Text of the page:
Most everyone has a favorite detective from well-known novels like Sherlock Holmes and Hercules Poirot but these are fictitious detectives. Have you ever wondered what life might have been like for real-life detectives?
Eugene Francois Vidocq actually started out on the wrong side of the tracks and started out on a life of crime. If he had continued he and his intelligent mind might have wound up in a noose. Shortly before he turned 34 this French criminal chose to offer his services as an informant to the police after he had once again been arrested. Soon due to his skill and reputation he became a spy and after two years when he was released he started doing undercover work.
In 1812 Vidocq worked hard at getting a plainclothes unit and was successful. It was a year later that Napoleon turned this into a national police force known as La Surete Nationale. It was lead by Vidocq. As time went on this detective opened other branches all over France and kept on expanding his underworld network of informants. He was able to come up with innovative ideas on how to take early ballistics and plaster casts for shoe prints.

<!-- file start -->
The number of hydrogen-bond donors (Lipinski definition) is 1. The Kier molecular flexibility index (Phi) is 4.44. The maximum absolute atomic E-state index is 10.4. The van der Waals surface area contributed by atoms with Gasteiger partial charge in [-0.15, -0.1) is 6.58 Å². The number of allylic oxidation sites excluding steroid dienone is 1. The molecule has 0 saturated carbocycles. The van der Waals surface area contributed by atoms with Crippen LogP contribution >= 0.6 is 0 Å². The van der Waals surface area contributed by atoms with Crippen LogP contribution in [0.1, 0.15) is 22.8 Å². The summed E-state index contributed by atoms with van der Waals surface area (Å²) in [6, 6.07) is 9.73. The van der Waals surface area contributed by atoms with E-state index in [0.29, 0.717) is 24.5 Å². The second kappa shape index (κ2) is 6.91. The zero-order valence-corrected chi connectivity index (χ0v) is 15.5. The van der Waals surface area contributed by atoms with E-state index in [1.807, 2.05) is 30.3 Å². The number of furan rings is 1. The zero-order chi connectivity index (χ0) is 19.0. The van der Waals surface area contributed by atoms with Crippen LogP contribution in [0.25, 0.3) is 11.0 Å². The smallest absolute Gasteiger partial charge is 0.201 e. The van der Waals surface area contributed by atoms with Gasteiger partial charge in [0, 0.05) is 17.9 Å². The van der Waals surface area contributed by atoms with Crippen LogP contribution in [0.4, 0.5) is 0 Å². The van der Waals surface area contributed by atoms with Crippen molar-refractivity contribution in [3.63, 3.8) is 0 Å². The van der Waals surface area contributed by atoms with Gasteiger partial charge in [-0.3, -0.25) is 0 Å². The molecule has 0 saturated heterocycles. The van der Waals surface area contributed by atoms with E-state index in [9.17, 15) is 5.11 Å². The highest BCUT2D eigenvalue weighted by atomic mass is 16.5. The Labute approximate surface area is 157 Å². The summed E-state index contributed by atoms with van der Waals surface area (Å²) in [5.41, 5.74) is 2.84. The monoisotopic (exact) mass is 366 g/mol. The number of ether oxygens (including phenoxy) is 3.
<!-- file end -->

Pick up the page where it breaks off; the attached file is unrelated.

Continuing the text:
Knowing that every detective needs some ingenious ideas he started befriending well-known writers of the time like Balzac and Victor Hugo. He hired a ghostwriter to write his memoirs. Becoming very popular other policemen shunned Vidocq and many of them thought that he was still of the criminal element. Their jealousy went as far as thinking that the detective took bribes from other interlopers and found a way to “solve” his own crimes. Vidocq rose above all this and in 1823 he opened the Office of Information which is looked upon to be the world’s first known private detective agency.
Sherlock Holmes was very much based on Vidocq as were Jean Valjean and Inspector Javert in “Les Miserables”. Vidocq is mentioned in “Great Expectations” by Charles Dickens and is cited in “Moby Dick” by Herman Melville. Edgar Allan Poe refers to his methods in “Murders in the Rue Morgue”. His book of memoirs of this detective work can be bought online “The Memoirs of Detective Vidocq: Convict, Spy, and Principal Agent of the French Police”. The book became a bestseller and sold more than 50,000 copies in the first year.